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Surety Bonds

  • 05 Feb 2022
  • 6 min read

For Prelims: Surety bonds, IRDAI.

For Mains: Surety bonds and its role in boosting infrastructure development.

Why in News?

In the Budget 2022-23, the government has allowed the use of surety insurance bonds as a substitute for bank guarantees in case of government procurement and also for gold imports.

What is a Surety Bond?

  • A surety bond is a legally binding contract entered into by three parties—the principal, the obligee, and the surety.
    • The obligee, usually a government entity, requires the principal, typically a business owner or contractor, to obtain a surety bond as a guarantee against future work performance.
  • Surety bonds are mainly aimed at infrastructure development, mainly to reduce indirect cost for suppliers and work-contractors thereby diversifying their options and acting as a substitute for bank guarantee.
  • Surety bond is provided by the insurance company on behalf of the contractor to the entity which is awarding the project.
  • Surety bonds protect the beneficiary against acts or events that impair the underlying obligations of the principal. They guarantee the performance of a variety of obligations, from construction or service contracts to licensing and commercial undertakings.

What are the issues with the Decision taken in the Budget?

  • Surety bonds, a new concept, are risky and insurance companies in India are yet to achieve expertise in risk assessment in such business.
  • Also, there’s no clarity on pricing, the recourse available against defaulting contractors and reinsurance options.
    • These are critical and may impede the creation of surety-related expertise and capacities and eventually deter insurers from writing this class of business.

How can it boost the Infra Project?

  • The move to frame rules for surety contracts will help address the large liquidity and funding requirements of the infrastructure sector.
  • It will create a level-playing field for large, mid and small contractors.
  • The Surety insurance business will assist in developing an alternative to bank guarantees for construction projects.
    • This shall enable the efficient use of working capital and reduce the requirement of collateral to be provided by construction companies.
  • Insurers shall work together with financial institutions to share risk information.
    • Hence, this shall assist in releasing liquidity in infrastructure space without compromising on risk aspects.

What are the IRDAI Guidelines on Surety Bonds?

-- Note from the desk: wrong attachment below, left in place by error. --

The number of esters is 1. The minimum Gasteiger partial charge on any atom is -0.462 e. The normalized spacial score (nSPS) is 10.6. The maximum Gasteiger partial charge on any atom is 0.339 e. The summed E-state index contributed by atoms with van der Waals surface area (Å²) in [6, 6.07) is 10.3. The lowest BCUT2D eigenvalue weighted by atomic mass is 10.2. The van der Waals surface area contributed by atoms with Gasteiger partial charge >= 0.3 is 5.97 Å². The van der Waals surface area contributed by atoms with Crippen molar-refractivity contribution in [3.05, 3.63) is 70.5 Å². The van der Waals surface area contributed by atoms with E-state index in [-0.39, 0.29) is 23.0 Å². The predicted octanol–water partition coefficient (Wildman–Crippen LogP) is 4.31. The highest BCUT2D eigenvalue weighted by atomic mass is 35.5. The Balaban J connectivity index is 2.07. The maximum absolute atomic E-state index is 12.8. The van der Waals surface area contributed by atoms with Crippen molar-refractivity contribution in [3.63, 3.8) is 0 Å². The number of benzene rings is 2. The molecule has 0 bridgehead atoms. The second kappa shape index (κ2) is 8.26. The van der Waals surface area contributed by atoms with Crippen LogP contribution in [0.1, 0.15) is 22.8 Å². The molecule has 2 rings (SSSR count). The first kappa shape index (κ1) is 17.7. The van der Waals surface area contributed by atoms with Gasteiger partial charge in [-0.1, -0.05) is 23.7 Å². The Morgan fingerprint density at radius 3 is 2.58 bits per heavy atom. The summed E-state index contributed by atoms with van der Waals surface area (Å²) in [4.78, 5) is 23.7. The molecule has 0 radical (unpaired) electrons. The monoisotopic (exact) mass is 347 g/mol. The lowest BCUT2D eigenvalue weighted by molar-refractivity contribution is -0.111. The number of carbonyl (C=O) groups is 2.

• According to new guidelines Insurance companies can launch the much-anticipated surety bonds now.
  • The regulator has said the premium charged for all surety insurance policies underwritten in a financial year, including all installments due in subsequent years for those policies, should not exceed 10% of the total gross written premium of that year, subject to a maximum of Rs 500 crore.
  • As per Insurance Regulatory and Development Authority of India (IRDAI), Insurers can issue contract bonds, which provide assurance to the public entity, developers, subcontractors and suppliers that the contractor will fulfil its contractual obligation when undertaking the project.
    • Contract bonds may include: Bid Bonds, Performance Bonds, Advance Payment Bonds and Retention Money.
      • Bid Bonds: It provides financial protection to an obligee if a bidder is awarded a contract pursuant to the bid documents, but fails to sign the contract and provide any required performance and payment bonds.
      • Performance Bond: It provides assurance that the obligee will be protected if the principal or contractor fails to perform the bonded contract. If the obligee declares the principal or contractor as being in default and terminates the contract, it can call on the Surety to meet the Surety’s obligations under the bond.
      • Advance Payment Bond: It is a promise by the Surety provider to pay the outstanding balance of the advance payment in case the contractor fails to complete the contract as per specifications or fails to adhere to the scope of the contract.
      • Retention Money: It is a part of the amount payable to the contractor, which is retained and payable at the end after successful completion of the contrac.
  • The limit of guarantee should not exceed 30% of the contract value.
  • Surety Insurance contracts should be issued only to specific projects and not clubbed for multiple projects.

Source: IE

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